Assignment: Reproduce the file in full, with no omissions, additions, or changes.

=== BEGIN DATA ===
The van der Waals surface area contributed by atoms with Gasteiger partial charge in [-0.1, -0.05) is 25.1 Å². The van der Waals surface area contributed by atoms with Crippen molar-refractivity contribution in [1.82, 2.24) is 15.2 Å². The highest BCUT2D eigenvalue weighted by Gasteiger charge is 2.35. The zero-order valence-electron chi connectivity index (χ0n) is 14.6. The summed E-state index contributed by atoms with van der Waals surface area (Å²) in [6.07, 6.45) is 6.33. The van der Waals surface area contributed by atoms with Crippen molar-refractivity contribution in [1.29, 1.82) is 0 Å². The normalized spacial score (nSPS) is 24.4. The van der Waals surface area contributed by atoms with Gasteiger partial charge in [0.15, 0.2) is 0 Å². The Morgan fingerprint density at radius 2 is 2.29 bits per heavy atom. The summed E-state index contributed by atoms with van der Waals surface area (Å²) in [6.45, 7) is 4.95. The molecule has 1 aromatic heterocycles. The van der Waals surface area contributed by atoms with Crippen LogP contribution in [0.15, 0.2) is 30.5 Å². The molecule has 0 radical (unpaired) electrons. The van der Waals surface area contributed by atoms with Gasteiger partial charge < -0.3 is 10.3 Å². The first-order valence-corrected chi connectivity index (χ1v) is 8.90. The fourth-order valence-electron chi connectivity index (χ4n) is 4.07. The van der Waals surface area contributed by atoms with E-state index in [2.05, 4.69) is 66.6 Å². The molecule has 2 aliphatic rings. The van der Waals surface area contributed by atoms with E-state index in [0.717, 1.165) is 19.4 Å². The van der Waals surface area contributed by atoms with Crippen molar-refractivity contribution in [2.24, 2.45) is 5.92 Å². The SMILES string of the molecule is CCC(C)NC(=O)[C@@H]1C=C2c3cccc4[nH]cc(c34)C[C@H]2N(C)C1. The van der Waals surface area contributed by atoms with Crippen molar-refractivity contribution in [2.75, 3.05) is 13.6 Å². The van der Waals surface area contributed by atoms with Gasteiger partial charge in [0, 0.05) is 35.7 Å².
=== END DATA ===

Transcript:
The van der Waals surface area contributed by atoms with Gasteiger partial charge in [-0.1, -0.05) is 25.1 Å². The van der Waals surface area contributed by atoms with Crippen molar-refractivity contribution in [1.82, 2.24) is 15.2 Å². The highest BCUT2D eigenvalue weighted by Gasteiger charge is 2.35. The zero-order valence-electron chi connectivity index (χ0n) is 14.6. The summed E-state index contributed by atoms with van der Waals surface area (Å²) in [6.07, 6.45) is 6.33. The van der Waals surface area contributed by atoms with Crippen molar-refractivity contribution in [1.29, 1.82) is 0 Å². The normalized spacial score (nSPS) is 24.4. The van der Waals surface area contributed by atoms with Gasteiger partial charge in [0.15, 0.2) is 0 Å². The Morgan fingerprint density at radius 2 is 2.29 bits per heavy atom. The summed E-state index contributed by atoms with van der Waals surface area (Å²) in [6.45, 7) is 4.95. The molecule has 1 aromatic heterocycles. The van der Waals surface area contributed by atoms with Crippen LogP contribution in [0.15, 0.2) is 30.5 Å². The molecule has 0 radical (unpaired) electrons. The van der Waals surface area contributed by atoms with Gasteiger partial charge < -0.3 is 10.3 Å². The first-order valence-corrected chi connectivity index (χ1v) is 8.90. The fourth-order valence-electron chi connectivity index (χ4n) is 4.07. The van der Waals surface area contributed by atoms with E-state index in [2.05, 4.69) is 66.6 Å². The molecule has 2 aliphatic rings. The van der Waals surface area contributed by atoms with E-state index in [0.717, 1.165) is 19.4 Å². The van der Waals surface area contributed by atoms with Crippen molar-refractivity contribution in [2.24, 2.45) is 5.92 Å². The SMILES string of the molecule is CCC(C)NC(=O)[C@@H]1C=C2c3cccc4[nH]cc(c34)C[C@H]2N(C)C1. The van der Waals surface area contributed by atoms with Crippen molar-refractivity contribution in [2.75, 3.05) is 13.6 Å². The van der Waals surface area contributed by atoms with Gasteiger partial charge in [0, 0.05) is 35.7 Å².